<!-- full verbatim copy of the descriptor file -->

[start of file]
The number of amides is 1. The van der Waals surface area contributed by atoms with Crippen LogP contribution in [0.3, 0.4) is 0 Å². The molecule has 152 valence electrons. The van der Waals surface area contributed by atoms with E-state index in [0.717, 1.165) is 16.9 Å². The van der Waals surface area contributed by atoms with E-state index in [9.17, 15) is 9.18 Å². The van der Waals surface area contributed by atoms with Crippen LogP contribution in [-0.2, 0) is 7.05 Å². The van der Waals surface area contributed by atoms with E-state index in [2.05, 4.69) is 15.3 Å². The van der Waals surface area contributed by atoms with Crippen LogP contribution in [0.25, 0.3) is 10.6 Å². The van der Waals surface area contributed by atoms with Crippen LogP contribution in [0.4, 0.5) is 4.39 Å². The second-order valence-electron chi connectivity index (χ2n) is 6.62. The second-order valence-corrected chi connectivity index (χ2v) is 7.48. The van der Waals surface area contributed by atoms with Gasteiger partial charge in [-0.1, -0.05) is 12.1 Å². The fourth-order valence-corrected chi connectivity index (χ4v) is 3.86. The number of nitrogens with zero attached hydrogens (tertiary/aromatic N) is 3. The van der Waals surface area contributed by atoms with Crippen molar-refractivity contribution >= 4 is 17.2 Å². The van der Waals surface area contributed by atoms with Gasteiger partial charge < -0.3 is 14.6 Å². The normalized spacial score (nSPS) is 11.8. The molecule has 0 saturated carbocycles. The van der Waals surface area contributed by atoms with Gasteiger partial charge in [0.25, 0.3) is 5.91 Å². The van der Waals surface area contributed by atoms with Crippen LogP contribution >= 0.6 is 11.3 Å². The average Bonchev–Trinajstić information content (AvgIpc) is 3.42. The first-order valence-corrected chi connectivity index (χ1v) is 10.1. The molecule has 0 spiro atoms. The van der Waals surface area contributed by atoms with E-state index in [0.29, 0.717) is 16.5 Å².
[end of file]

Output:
The number of amides is 1. The van der Waals surface area contributed by atoms with Crippen LogP contribution in [0.3, 0.4) is 0 Å². The molecule has 152 valence electrons. The van der Waals surface area contributed by atoms with E-state index in [0.717, 1.165) is 16.9 Å². The van der Waals surface area contributed by atoms with E-state index in [9.17, 15) is 9.18 Å². The van der Waals surface area contributed by atoms with Crippen LogP contribution in [-0.2, 0) is 7.05 Å². The van der Waals surface area contributed by atoms with E-state index in [2.05, 4.69) is 15.3 Å². The van der Waals surface area contributed by atoms with Crippen LogP contribution in [0.25, 0.3) is 10.6 Å². The van der Waals surface area contributed by atoms with Crippen LogP contribution in [0.4, 0.5) is 4.39 Å². The second-order valence-electron chi connectivity index (χ2n) is 6.62. The second-order valence-corrected chi connectivity index (χ2v) is 7.48. The van der Waals surface area contributed by atoms with Gasteiger partial charge in [-0.1, -0.05) is 12.1 Å². The fourth-order valence-corrected chi connectivity index (χ4v) is 3.86. The number of nitrogens with zero attached hydrogens (tertiary/aromatic N) is 3. The van der Waals surface area contributed by atoms with Crippen molar-refractivity contribution >= 4 is 17.2 Å². The van der Waals surface area contributed by atoms with Gasteiger partial charge < -0.3 is 14.6 Å². The normalized spacial score (nSPS) is 11.8. The molecule has 0 saturated carbocycles. The van der Waals surface area contributed by atoms with Gasteiger partial charge in [0.25, 0.3) is 5.91 Å². The van der Waals surface area contributed by atoms with Crippen LogP contribution >= 0.6 is 11.3 Å². The average Bonchev–Trinajstić information content (AvgIpc) is 3.42. The first-order valence-corrected chi connectivity index (χ1v) is 10.1. The molecule has 0 spiro atoms. The van der Waals surface area contributed by atoms with E-state index in [0.29, 0.717) is 16.5 Å².